It is another object of the invention to provide a device not only for pumping and condensing refrigerant fluids from disabled refrigeration units, but also for drying and straining foreign materials from the refrigerant before discharging it into a storage tank.

It is yet another object of the invention to provide a refrigerant .saver that utilizes conventional parts in its construction thereby simplifying the manufacture and reducing the cost thereof.

It is another object of this invention to provide a refrigerant saver that is light in weight, simple to operate, is reliable in use, and requires a minimum of maintenance.

It is another object of the invention to provide a refrigerant saver that has pressure gauges to indicate the input and output pressure thereof.

The invention will be best understood from a consideration of the following detailed description taken in connection with the accompanying drawings, wherein:

FIG. 1 is a diagrammatic view illustrating the refrigerant saver connected to a conventional refrigeration system so as to withdraw the refrigerant therefrom;

FIG. 2 is a perspective view of one form of the invention;

' FIG. 3 is an enlarged elevational end view of FIG. 2;

FIG. 4 is an enlarged elevational rear view of the device shown in FIG. 2;

FIG. 5 is' an enlarged plan'view of the device shown in FIG. 2.

As illustrated diagrammatically in FIG. 1, the refrigerant saver 10 comprising this invention is connected to a disabled conventional refrigeration unit 12 so as to withdraw its refrigerant therefrom, condense the refrigerant, and store it in liquid form in a tank 1-4 of the refrigerant saver 10.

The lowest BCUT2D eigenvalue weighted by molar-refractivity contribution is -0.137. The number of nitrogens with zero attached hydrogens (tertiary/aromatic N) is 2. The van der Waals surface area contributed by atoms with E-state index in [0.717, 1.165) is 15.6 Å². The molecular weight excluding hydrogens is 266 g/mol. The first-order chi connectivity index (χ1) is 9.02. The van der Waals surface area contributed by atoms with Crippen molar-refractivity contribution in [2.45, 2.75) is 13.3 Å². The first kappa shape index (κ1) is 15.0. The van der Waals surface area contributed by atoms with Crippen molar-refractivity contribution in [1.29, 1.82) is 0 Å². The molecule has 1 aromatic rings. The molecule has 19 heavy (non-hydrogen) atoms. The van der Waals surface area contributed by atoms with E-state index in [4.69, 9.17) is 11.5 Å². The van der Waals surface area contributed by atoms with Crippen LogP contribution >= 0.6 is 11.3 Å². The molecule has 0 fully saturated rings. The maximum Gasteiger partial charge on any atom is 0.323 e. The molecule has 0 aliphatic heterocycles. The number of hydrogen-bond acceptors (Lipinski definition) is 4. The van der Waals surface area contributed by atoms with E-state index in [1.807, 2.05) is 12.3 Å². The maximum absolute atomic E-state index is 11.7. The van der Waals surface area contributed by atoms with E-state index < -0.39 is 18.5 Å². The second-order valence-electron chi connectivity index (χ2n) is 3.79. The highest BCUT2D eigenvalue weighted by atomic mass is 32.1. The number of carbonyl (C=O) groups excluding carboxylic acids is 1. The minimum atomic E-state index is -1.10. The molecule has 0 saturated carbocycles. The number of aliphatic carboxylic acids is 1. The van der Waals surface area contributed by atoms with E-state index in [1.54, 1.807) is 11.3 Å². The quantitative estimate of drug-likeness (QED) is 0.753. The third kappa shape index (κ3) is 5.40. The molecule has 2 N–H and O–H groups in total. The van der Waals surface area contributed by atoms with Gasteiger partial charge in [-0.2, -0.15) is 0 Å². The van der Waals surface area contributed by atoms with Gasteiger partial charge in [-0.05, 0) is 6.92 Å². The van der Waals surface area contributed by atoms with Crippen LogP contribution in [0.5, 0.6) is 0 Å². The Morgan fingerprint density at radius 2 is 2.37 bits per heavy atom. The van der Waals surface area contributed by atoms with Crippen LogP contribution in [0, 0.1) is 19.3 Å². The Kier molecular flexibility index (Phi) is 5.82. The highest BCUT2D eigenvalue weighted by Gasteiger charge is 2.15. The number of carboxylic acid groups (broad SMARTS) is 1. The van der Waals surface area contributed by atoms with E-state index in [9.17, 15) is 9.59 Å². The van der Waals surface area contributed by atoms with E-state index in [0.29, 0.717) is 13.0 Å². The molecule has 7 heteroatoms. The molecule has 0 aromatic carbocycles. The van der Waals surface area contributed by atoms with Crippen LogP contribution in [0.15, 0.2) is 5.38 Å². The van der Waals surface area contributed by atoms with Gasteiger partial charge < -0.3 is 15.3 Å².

The conventional refrigeration unit 12 may include a compressor 16 having its outlet or high pressure side connected to a condenser 18 by a conduit 20. The outlet of the condenser 18 is connected to an evaporator 22 by means of a conduit 24 containing in series therewith, an expansion valve 26. The outlet of the evaporator 22 is connected to the inlet side of the compressor 16 by means of a conduit 28. The conventional refrigeration unit 12 may also include a receiver tank, not shown, for storing refrigerant.

The refrigeration unit 12 operates in a conventional manner. The compressor 16 compresses the refrigerant vapors in the unit and forces them through conduit 20 into the condenser 18 whereupon the compressed refrigerant vapors are cooled and condensed into a liquid. The compressed vapor of liquid refrigerant is allowed to escape through an expansion valve 26 and conduit 24 whereupon the refrigerant rapidly expands and vaporizes within the evaporator 22 which is cooled by the expanding refrigerant. The refrigerant absorbs heat from the interior of a refrigerator, a room, etc. The vaporized and expanded refrigerant is then returned to the compressor 16 by conduit 18 whereupon it repeats the above cycle.